Shirley Abraham, Amit Madheshiya
Art/Filmmaking, Social Issues
Documentary, Maysles Brothers Award For Best Documentary
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A tender yet unflinching elegy for the tent cinemas that have toured rural India for decades, this immersive documentary also considers the societal changes behind their demise.
Directors Shirley Abraham and Amit Madheshiya spent years in Maharashtra following their celluloid-loving crews. Take Bapu, who tows his rusted green truck-cum-projection booth from one village to another, where locals often ignore his barker-like summons in favor of watching newer movies on tiny TVs. And repairman Prakash, who beguiles us with a demonstration of the projector he invented that may never sell. But on the faces of their dwindling audiences, the enchantment of the cinema remains palpable. Whether drawing back to show carnivals in dusty villages or closing in on the vanishing breed of entertainer who stages them, the camera dwells lovingly on the care and persistence needed to keep film alive on an antiquated 35mm projector.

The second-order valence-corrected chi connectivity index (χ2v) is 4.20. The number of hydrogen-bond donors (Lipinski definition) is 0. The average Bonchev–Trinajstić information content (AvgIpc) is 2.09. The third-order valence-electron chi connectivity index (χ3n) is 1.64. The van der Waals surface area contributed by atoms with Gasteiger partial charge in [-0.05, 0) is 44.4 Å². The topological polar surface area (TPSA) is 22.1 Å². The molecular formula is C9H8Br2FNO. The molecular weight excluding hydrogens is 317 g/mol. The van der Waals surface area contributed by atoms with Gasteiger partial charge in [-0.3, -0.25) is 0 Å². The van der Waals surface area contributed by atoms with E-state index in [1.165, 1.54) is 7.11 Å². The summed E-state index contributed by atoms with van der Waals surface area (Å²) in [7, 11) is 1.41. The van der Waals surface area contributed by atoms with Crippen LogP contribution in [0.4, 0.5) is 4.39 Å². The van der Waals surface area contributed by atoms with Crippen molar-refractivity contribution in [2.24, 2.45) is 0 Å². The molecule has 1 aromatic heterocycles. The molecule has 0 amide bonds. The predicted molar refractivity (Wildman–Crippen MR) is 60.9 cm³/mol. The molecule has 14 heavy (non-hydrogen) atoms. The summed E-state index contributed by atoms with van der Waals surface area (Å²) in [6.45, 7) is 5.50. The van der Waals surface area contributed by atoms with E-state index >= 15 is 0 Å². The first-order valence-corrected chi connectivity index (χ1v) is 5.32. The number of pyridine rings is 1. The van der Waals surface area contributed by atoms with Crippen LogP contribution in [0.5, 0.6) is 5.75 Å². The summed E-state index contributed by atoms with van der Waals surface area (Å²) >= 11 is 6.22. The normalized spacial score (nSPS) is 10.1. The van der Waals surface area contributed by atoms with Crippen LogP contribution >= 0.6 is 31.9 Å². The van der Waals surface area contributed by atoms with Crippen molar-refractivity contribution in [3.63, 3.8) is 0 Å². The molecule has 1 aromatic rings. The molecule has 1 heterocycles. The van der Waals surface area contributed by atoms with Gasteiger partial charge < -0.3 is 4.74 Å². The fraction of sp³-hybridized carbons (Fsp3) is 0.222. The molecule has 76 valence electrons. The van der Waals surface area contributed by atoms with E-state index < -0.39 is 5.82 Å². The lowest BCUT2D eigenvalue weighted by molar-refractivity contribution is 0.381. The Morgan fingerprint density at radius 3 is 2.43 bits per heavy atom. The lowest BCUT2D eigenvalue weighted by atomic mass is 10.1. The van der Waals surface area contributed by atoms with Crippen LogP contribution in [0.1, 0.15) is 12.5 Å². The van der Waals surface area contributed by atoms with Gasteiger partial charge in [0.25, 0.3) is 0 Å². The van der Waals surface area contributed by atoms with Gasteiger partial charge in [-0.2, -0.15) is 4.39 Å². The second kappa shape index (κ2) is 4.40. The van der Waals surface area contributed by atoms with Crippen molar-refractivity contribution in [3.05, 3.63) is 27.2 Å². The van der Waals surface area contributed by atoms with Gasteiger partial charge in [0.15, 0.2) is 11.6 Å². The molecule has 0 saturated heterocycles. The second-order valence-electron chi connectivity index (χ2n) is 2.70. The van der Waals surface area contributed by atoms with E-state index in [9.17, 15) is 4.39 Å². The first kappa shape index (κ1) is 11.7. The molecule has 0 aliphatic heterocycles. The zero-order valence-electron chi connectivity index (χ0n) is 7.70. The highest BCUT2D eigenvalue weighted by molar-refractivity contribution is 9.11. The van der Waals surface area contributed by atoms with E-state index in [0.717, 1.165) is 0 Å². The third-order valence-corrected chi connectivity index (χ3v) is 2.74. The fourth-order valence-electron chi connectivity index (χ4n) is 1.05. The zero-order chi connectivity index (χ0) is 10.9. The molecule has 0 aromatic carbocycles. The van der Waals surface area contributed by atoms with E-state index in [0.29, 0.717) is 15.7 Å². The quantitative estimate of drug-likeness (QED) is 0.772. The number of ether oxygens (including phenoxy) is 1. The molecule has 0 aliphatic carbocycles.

MUST END Thursday, September 28th!
ENDS THURSDAY 2/2/2017.
Oscar nominee! Best Documentary Feature.
Infused with the joy of making music, this endearing documentary examines the struggles that composers undergo to complete a film score. A who’s who of soundsmiths like Trent Reznor and John Williams, film historians and directors lay out the craft behind famous scenes from Hollywood blockbusters.